Pressing the Civvy Button

by Maria on June 21, 2012

“My finger is on the ‘civvy button’. Should I hit ‘send’?” a friend’s husband called and asked the other day. He’s recently back from his second tour in Afghanistan in eighteen months. His new job is hundreds of miles from his wife and a child who can’t risk moving to start yet again at the bottom of the special needs waiting list.

“There’s no give and take for army families. It’s just take, take, take.” The words of another friend whose husband has done two tours back to back and is considering a third so he’ll be ineligible for forced redundancy for another year.

Stoic silence. From the woman whose husband has been made redundant three months before he would have been eligible for his hard-earned half-pension.

Last week’s round of UK armed forces redundancies has come and gone from the headlines, but the impact on the people whose lives are affected is only beginning. Families yearning for the safe return home of their soldiers calculate the odds of being in next January’s round of redundancies, and the one after that, and after that. Should they continue on an inhuman rate of redeployment or take their chances with finding themselves suddenly unemployed in a part of the country where they have no prospects, family or friends outside the armed forces? Bear in mind many partners – let’s be honest and call them wives – have had their careers hobbled or finished by the constant moves. More so than in the general population, there is often no second bread-winner in an armed forces family.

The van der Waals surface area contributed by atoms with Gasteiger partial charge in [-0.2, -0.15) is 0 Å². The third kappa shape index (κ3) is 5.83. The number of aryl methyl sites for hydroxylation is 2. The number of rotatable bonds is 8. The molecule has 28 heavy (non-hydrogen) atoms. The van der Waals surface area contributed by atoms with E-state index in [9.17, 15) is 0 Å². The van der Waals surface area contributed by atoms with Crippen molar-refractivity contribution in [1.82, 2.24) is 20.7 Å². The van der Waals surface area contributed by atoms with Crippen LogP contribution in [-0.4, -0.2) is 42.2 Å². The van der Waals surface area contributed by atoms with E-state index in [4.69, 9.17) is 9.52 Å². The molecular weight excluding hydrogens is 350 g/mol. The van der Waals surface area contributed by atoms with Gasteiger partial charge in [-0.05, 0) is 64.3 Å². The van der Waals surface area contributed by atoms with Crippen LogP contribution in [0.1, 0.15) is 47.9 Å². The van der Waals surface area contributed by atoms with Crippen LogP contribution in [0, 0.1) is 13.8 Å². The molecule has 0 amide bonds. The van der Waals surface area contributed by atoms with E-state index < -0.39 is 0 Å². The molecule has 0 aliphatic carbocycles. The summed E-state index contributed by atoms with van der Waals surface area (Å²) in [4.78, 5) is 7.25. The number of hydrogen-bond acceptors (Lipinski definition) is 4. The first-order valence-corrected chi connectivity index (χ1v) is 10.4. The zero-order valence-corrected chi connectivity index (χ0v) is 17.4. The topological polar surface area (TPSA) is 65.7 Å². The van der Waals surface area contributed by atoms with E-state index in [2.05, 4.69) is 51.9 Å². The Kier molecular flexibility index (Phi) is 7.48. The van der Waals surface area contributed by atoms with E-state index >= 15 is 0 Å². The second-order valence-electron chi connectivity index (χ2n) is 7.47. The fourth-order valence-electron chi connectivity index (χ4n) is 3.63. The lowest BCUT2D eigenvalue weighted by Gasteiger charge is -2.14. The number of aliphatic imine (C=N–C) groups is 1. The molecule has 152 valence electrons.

Yet while ‘difficult decisions’ and ‘tough choices’ have been made to throw another 4,000 service men and women into a broken job market, £1 billion pounds was easily found for the first stage of the Trident nuclear deterrent replacement programme, a controversial initiative with no mandate from Parliament.
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The Awl has an interesting piece about papercraft in prison. Obviously that’s the sort of thing boingboing would link to. Next week: prisoner-modded ‘steampunk’ shanks, stylized prison-breaks as YouTube responses to OK Go videos, and associated ‘yardsourced’ projects (Clinkstarter), with all the (brass) trimmings: ‘Help me fulfill my dream of building a giant dirigible in solitary confinement!’ ‘Help me turn my cell toilet into a working trebuchet!’ On a more serious note, the article neglects one of the most notorious episodes in prison papercraft history, from Action Comics #267: [click to continue…]